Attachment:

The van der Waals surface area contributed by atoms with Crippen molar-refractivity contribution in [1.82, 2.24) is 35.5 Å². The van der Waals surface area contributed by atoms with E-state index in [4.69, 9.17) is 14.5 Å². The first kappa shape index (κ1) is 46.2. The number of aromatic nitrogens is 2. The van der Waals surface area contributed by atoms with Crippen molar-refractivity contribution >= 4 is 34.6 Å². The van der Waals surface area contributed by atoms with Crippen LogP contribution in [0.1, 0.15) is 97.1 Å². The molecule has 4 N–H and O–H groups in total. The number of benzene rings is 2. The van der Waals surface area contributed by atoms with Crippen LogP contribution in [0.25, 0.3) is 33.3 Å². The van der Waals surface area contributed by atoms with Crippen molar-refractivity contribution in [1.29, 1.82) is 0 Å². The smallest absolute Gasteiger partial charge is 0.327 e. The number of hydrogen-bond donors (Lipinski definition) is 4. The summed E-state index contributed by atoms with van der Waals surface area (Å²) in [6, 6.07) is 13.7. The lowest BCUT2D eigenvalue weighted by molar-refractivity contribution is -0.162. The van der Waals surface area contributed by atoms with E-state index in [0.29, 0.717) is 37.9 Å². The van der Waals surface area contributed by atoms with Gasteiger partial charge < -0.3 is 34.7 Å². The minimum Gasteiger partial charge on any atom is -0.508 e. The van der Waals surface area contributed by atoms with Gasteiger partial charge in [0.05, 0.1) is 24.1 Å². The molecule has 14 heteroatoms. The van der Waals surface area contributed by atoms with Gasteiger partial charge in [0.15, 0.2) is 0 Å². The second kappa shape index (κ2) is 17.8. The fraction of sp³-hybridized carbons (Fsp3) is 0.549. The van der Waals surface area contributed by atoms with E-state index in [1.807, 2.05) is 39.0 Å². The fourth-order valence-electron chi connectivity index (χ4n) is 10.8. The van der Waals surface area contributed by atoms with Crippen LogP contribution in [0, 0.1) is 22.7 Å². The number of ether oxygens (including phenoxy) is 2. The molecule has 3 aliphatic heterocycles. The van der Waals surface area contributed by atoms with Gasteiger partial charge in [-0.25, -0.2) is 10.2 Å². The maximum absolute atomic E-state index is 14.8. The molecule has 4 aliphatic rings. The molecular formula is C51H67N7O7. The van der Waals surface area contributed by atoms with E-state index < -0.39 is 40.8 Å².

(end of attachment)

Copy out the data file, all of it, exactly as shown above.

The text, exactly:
The van der Waals surface area contributed by atoms with Crippen molar-refractivity contribution in [1.82, 2.24) is 35.5 Å². The van der Waals surface area contributed by atoms with E-state index in [4.69, 9.17) is 14.5 Å². The first kappa shape index (κ1) is 46.2. The number of aromatic nitrogens is 2. The van der Waals surface area contributed by atoms with Crippen molar-refractivity contribution >= 4 is 34.6 Å². The van der Waals surface area contributed by atoms with Crippen LogP contribution in [0.1, 0.15) is 97.1 Å². The molecule has 4 N–H and O–H groups in total. The number of benzene rings is 2. The van der Waals surface area contributed by atoms with Crippen LogP contribution in [0.25, 0.3) is 33.3 Å². The van der Waals surface area contributed by atoms with Crippen molar-refractivity contribution in [1.29, 1.82) is 0 Å². The smallest absolute Gasteiger partial charge is 0.327 e. The number of hydrogen-bond donors (Lipinski definition) is 4. The summed E-state index contributed by atoms with van der Waals surface area (Å²) in [6, 6.07) is 13.7. The lowest BCUT2D eigenvalue weighted by molar-refractivity contribution is -0.162. The van der Waals surface area contributed by atoms with E-state index in [0.29, 0.717) is 37.9 Å². The van der Waals surface area contributed by atoms with Gasteiger partial charge < -0.3 is 34.7 Å². The minimum Gasteiger partial charge on any atom is -0.508 e. The van der Waals surface area contributed by atoms with Gasteiger partial charge in [0.05, 0.1) is 24.1 Å². The molecule has 14 heteroatoms. The van der Waals surface area contributed by atoms with Gasteiger partial charge in [0.15, 0.2) is 0 Å². The second kappa shape index (κ2) is 17.8. The fraction of sp³-hybridized carbons (Fsp3) is 0.549. The van der Waals surface area contributed by atoms with E-state index in [1.807, 2.05) is 39.0 Å². The fourth-order valence-electron chi connectivity index (χ4n) is 10.8. The van der Waals surface area contributed by atoms with Crippen LogP contribution in [0, 0.1) is 22.7 Å². The number of ether oxygens (including phenoxy) is 2. The molecule has 3 aliphatic heterocycles. The van der Waals surface area contributed by atoms with Gasteiger partial charge in [-0.25, -0.2) is 10.2 Å². The maximum absolute atomic E-state index is 14.8. The molecule has 4 aliphatic rings. The molecular formula is C51H67N7O7. The van der Waals surface area contributed by atoms with E-state index < -0.39 is 40.8 Å².